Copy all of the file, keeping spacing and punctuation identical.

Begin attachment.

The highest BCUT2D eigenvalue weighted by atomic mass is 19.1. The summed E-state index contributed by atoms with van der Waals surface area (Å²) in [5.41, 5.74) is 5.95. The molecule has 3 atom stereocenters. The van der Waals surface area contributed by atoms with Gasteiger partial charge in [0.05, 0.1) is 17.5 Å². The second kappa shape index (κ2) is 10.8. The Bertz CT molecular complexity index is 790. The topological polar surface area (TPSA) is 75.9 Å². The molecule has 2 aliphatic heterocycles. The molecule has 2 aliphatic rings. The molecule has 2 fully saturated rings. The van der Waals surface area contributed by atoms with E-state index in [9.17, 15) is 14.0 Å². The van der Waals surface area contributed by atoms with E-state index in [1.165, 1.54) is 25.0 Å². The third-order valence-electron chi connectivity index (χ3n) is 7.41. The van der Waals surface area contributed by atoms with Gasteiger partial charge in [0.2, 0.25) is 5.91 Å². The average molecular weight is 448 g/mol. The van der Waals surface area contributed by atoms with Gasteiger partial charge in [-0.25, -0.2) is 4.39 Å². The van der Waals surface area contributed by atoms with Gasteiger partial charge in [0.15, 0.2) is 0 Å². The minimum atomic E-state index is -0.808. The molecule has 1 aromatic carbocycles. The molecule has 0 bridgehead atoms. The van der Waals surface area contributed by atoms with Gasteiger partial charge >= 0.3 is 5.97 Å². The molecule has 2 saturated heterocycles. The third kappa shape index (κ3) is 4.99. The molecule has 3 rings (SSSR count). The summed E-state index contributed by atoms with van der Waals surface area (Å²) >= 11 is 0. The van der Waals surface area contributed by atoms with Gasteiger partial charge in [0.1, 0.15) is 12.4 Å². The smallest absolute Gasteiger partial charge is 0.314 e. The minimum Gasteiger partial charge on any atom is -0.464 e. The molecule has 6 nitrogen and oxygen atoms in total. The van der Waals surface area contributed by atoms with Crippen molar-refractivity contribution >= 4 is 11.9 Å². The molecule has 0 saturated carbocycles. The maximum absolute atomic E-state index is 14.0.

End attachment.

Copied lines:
The highest BCUT2D eigenvalue weighted by atomic mass is 19.1. The summed E-state index contributed by atoms with van der Waals surface area (Å²) in [5.41, 5.74) is 5.95. The molecule has 3 atom stereocenters. The van der Waals surface area contributed by atoms with Gasteiger partial charge in [0.05, 0.1) is 17.5 Å². The second kappa shape index (κ2) is 10.8. The Bertz CT molecular complexity index is 790. The topological polar surface area (TPSA) is 75.9 Å². The molecule has 2 aliphatic heterocycles. The molecule has 2 aliphatic rings. The molecule has 2 fully saturated rings. The van der Waals surface area contributed by atoms with E-state index in [9.17, 15) is 14.0 Å². The van der Waals surface area contributed by atoms with E-state index in [1.165, 1.54) is 25.0 Å². The third-order valence-electron chi connectivity index (χ3n) is 7.41. The van der Waals surface area contributed by atoms with Gasteiger partial charge in [0.2, 0.25) is 5.91 Å². The average molecular weight is 448 g/mol. The van der Waals surface area contributed by atoms with Gasteiger partial charge in [-0.25, -0.2) is 4.39 Å². The van der Waals surface area contributed by atoms with Gasteiger partial charge in [0.15, 0.2) is 0 Å². The minimum atomic E-state index is -0.808. The molecule has 1 aromatic carbocycles. The molecule has 0 bridgehead atoms. The van der Waals surface area contributed by atoms with Gasteiger partial charge >= 0.3 is 5.97 Å². The molecule has 2 saturated heterocycles. The third kappa shape index (κ3) is 4.99. The molecule has 3 rings (SSSR count). The summed E-state index contributed by atoms with van der Waals surface area (Å²) >= 11 is 0. The van der Waals surface area contributed by atoms with Gasteiger partial charge in [0.1, 0.15) is 12.4 Å². The smallest absolute Gasteiger partial charge is 0.314 e. The minimum Gasteiger partial charge on any atom is -0.464 e. The molecule has 6 nitrogen and oxygen atoms in total. The van der Waals surface area contributed by atoms with Crippen molar-refractivity contribution >= 4 is 11.9 Å². The molecule has 0 saturated carbocycles. The maximum absolute atomic E-state index is 14.0.